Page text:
Know When to Hold ’Em
When is it the right time to bet big? That’s the big question this month, both in markets and at the annual World Series of Poker, taking place in Las Vegas throughout the months of June and July. Poker players know that before you go all-in, it’s crucial to have as much information as possible. It’s no different for investors.
This month, after much consideration, we upped our Equity allocation from underweight (-1) to neutral (0). There were three themes that influenced our thinking. First, a potential recession continues to be pushed further and further out, with a relatively soft landing sometime in 2024 still the most likely scenario in our view. That means that in the near term, the economy can be expected to grind lower, but at a pace that is still sufficient for consumers to feel alright and continue to spend. Second, job losses are occurring, but not at a magnitude that is worrisome, and there are still many job openings to facilitate those who are laid off. And third, as we take stock of markets, we can’t ignore last year’s massive downturn. It has led to more attractive valuations, and we believe there’s room for markets to grow—especially in nontech names, since they haven’t participated as much in markets’ performance year to date, which has been driven almost entirely by the top six or seven mega cap names.
For now, we don’t have enough data to say that markets will take off strongly from here, and we don’t have enough data to say that markets could crash imminently. When information is that limited, you simply don’t want to be making massive bets, hence our shift to a neutral position on Equities. We do believe that inflation is going to remain stubbornly sticky in the near term. The Bank of Canada’s (BoC) interest rate increase in June highlights the fact that even if the U.S. Federal Reserve (Fed) decides to pause, it won’t necessarily mean the end of the rate-hiking cycle—rather, a pause is merely a pitstop as central banks wait until they can act confidently one way or the other. It’s not so different for investors. For now, a cautiously optimistic view is warranted, as we wait and see what the economic data tells us about which direction markets may move.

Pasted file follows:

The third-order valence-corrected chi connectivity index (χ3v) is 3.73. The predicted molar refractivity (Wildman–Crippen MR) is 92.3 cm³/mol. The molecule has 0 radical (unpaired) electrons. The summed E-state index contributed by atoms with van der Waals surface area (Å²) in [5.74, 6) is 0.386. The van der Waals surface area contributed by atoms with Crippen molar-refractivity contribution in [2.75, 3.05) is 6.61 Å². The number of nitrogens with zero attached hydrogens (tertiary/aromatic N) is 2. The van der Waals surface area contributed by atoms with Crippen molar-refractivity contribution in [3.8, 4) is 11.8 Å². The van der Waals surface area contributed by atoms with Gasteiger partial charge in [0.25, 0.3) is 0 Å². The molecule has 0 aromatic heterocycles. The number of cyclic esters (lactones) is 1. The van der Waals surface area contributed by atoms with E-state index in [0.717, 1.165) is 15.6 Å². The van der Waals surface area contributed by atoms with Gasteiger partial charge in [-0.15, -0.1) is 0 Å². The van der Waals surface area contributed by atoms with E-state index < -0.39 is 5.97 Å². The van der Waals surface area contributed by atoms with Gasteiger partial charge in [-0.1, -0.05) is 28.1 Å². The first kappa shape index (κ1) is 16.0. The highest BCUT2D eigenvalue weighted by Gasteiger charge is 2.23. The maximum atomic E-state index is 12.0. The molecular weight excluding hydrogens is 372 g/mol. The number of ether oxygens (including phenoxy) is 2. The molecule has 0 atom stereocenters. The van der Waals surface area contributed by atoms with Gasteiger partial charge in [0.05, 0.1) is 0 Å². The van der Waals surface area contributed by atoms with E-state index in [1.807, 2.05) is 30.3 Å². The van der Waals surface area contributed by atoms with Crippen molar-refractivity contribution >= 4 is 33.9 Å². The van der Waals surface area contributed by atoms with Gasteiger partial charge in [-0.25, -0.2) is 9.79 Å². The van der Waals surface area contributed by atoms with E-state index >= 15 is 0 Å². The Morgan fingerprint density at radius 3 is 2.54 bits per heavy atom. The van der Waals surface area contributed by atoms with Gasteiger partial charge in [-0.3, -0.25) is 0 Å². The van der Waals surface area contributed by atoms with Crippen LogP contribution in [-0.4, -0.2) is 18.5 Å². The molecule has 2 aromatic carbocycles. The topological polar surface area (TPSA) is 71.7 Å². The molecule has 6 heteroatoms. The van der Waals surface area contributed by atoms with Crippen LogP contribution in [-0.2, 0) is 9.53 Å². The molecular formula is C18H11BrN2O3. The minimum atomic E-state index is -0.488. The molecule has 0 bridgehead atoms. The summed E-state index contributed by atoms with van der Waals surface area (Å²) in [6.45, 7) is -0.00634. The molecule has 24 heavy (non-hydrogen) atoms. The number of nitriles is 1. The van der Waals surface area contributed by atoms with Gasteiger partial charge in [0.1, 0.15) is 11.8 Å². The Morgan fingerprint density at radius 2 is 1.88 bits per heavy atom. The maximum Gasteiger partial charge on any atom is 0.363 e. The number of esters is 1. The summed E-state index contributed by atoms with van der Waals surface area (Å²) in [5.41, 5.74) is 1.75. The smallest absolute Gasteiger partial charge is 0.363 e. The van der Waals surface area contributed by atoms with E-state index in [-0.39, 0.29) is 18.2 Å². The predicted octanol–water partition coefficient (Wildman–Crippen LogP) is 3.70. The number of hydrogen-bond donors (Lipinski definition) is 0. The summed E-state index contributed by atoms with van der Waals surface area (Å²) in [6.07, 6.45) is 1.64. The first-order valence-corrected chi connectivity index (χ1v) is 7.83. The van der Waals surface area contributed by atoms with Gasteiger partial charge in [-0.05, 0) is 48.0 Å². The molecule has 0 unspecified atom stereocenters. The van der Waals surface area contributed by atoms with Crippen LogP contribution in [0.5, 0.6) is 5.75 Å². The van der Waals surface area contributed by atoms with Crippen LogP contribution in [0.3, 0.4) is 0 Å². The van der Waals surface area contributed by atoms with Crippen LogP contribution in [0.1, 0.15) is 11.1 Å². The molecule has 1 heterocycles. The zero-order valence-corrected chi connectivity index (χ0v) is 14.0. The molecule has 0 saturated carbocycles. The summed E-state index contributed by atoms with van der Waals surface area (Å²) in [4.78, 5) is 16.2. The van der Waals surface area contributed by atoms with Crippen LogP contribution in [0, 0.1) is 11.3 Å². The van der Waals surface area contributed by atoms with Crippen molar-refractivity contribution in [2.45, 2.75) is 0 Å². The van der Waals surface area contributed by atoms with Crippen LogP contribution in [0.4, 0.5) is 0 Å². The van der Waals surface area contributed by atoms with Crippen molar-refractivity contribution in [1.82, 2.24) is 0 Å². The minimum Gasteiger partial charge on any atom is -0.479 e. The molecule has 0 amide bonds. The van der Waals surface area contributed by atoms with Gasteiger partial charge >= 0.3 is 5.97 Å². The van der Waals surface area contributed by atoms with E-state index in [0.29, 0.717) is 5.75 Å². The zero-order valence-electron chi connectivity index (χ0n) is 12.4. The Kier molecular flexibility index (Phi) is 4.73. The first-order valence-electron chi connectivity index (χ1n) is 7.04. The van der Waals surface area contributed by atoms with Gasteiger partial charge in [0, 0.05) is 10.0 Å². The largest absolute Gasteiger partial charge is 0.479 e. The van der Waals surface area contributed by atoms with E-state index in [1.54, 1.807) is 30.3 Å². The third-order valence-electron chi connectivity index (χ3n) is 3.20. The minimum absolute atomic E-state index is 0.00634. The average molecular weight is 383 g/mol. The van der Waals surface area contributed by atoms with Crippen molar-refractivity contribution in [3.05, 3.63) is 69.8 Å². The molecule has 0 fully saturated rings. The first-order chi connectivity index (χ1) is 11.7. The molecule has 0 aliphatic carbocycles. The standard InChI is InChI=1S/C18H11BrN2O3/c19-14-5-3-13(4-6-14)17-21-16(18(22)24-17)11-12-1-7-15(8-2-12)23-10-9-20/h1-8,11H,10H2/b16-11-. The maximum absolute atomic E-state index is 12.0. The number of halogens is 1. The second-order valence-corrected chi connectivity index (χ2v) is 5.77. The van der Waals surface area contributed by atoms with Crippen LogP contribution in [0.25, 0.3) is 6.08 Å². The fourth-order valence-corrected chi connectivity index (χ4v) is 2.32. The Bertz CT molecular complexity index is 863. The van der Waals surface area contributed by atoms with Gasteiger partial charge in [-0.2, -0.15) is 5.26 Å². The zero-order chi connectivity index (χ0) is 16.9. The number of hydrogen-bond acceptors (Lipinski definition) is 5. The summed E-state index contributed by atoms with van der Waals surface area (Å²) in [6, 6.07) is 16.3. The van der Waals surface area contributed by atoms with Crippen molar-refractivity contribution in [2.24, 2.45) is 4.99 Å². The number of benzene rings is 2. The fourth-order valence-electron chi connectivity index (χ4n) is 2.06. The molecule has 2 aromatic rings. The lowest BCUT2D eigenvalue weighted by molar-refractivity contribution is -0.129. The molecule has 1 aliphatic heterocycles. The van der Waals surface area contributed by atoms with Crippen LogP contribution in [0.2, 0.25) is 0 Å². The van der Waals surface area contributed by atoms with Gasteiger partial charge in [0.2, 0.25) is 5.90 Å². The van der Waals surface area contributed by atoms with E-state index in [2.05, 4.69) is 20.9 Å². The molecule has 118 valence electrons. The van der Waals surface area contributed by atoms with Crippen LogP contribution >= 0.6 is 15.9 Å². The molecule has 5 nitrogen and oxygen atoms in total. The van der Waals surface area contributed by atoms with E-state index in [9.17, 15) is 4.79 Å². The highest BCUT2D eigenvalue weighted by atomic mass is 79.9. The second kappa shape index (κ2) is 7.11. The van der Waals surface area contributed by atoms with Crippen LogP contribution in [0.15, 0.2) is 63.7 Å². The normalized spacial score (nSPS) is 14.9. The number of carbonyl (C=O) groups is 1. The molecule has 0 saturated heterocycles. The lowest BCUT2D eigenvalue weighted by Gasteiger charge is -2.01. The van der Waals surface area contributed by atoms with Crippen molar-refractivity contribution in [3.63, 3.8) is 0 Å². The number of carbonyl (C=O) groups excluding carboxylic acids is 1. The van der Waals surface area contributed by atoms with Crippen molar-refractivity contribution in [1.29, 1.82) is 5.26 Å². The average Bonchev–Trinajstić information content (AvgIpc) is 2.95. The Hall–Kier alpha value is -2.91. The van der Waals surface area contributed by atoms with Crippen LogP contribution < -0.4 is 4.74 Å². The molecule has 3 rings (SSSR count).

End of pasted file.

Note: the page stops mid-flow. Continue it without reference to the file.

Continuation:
North American Economies Remain Resilient
The Fed and Bank of Canada eye further interest rate increases as China stalls and Japanese equities rebound.
Another month, another solid jobs report. May’s payroll numbers strongly surprised on the upside, with 339,000 jobs being added. That underscores the resilience of the U.S. economy. The unemployment rate moved higher, but in our view, this reflects the fact that employment in the household survey tends to be noisier. We place more weight on payroll growth, and that along with Q2 real gross domestic product (GDP) tracking near 2% and jobless claims remaining low suggests that a recession is still at least a quarter or two away.
For emerging markets (EM), Chinese growth momentum remains lacklustre amid structural challenges, a weak property sector, weak foreign demand, and very cautious consumers. But one positive development in the past month is talk of stimulus targeting the Real Estate sector. This, along with steps to boost housing demand, should help to restore investor confidence. But the question is—will it be enough? Additional Chinese stimulus is key to our still-positive view on EM, but if there is further disappointment, we’ll be quick to reassess.
BMO GAM House View
Headline inflation is trending in the right direction
Core inflation will remain sticky
We appear to be near the end of a long and brutal hiking cycle in North America
The bar is set very high for a negative interest rate surprise over the next few months
You cannot have a recession without job pain
Canada and the U.S. are still creating jobs at a high pace, meaning a recession may be several months off
The labour market remains tight
U.S.-China relations can be expected to remain strained
We’re monitoring a potential executive order that could restrict U.S. investment in parts of the Chinese economy
Liquidity is on our radar as the Treasury General Account (TGA) is rebuilt
The lack of clarity on who will run in the 2024 presidential election creates uncertainty
Wage growth is now outpacing inflation
If we don’t see job losses, the consumer will be fine